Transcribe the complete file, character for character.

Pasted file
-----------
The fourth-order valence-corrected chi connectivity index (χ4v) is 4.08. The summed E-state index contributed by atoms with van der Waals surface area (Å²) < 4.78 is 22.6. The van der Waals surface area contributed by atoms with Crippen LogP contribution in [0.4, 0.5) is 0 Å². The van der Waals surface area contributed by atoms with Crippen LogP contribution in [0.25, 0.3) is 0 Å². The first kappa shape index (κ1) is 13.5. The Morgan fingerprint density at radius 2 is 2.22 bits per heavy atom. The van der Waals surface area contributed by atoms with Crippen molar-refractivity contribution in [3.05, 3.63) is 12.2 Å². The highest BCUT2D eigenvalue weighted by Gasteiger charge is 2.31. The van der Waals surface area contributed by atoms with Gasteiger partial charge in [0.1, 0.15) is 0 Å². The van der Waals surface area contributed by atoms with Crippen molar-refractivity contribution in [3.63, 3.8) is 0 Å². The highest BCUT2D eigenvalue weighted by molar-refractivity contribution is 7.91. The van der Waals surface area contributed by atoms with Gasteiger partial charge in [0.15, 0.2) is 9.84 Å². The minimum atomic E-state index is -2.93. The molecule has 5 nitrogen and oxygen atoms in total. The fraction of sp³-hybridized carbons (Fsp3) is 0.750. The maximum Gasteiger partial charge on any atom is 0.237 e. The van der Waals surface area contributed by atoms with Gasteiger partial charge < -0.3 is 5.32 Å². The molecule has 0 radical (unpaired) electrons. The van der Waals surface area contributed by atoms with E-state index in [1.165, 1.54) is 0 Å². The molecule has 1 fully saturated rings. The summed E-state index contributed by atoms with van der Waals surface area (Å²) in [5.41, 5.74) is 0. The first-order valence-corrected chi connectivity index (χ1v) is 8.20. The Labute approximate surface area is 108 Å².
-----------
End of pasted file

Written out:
The fourth-order valence-corrected chi connectivity index (χ4v) is 4.08. The summed E-state index contributed by atoms with van der Waals surface area (Å²) < 4.78 is 22.6. The van der Waals surface area contributed by atoms with Crippen LogP contribution in [0.4, 0.5) is 0 Å². The van der Waals surface area contributed by atoms with Crippen LogP contribution in [0.25, 0.3) is 0 Å². The first kappa shape index (κ1) is 13.5. The Morgan fingerprint density at radius 2 is 2.22 bits per heavy atom. The van der Waals surface area contributed by atoms with Crippen molar-refractivity contribution in [3.05, 3.63) is 12.2 Å². The highest BCUT2D eigenvalue weighted by Gasteiger charge is 2.31. The van der Waals surface area contributed by atoms with Gasteiger partial charge in [0.1, 0.15) is 0 Å². The van der Waals surface area contributed by atoms with Crippen molar-refractivity contribution in [3.63, 3.8) is 0 Å². The highest BCUT2D eigenvalue weighted by molar-refractivity contribution is 7.91. The van der Waals surface area contributed by atoms with Gasteiger partial charge in [0.15, 0.2) is 9.84 Å². The minimum atomic E-state index is -2.93. The molecule has 5 nitrogen and oxygen atoms in total. The fraction of sp³-hybridized carbons (Fsp3) is 0.750. The maximum Gasteiger partial charge on any atom is 0.237 e. The van der Waals surface area contributed by atoms with Gasteiger partial charge < -0.3 is 5.32 Å². The molecule has 0 radical (unpaired) electrons. The van der Waals surface area contributed by atoms with E-state index in [1.165, 1.54) is 0 Å². The molecule has 1 fully saturated rings. The summed E-state index contributed by atoms with van der Waals surface area (Å²) in [5.41, 5.74) is 0. The first-order valence-corrected chi connectivity index (χ1v) is 8.20. The Labute approximate surface area is 108 Å².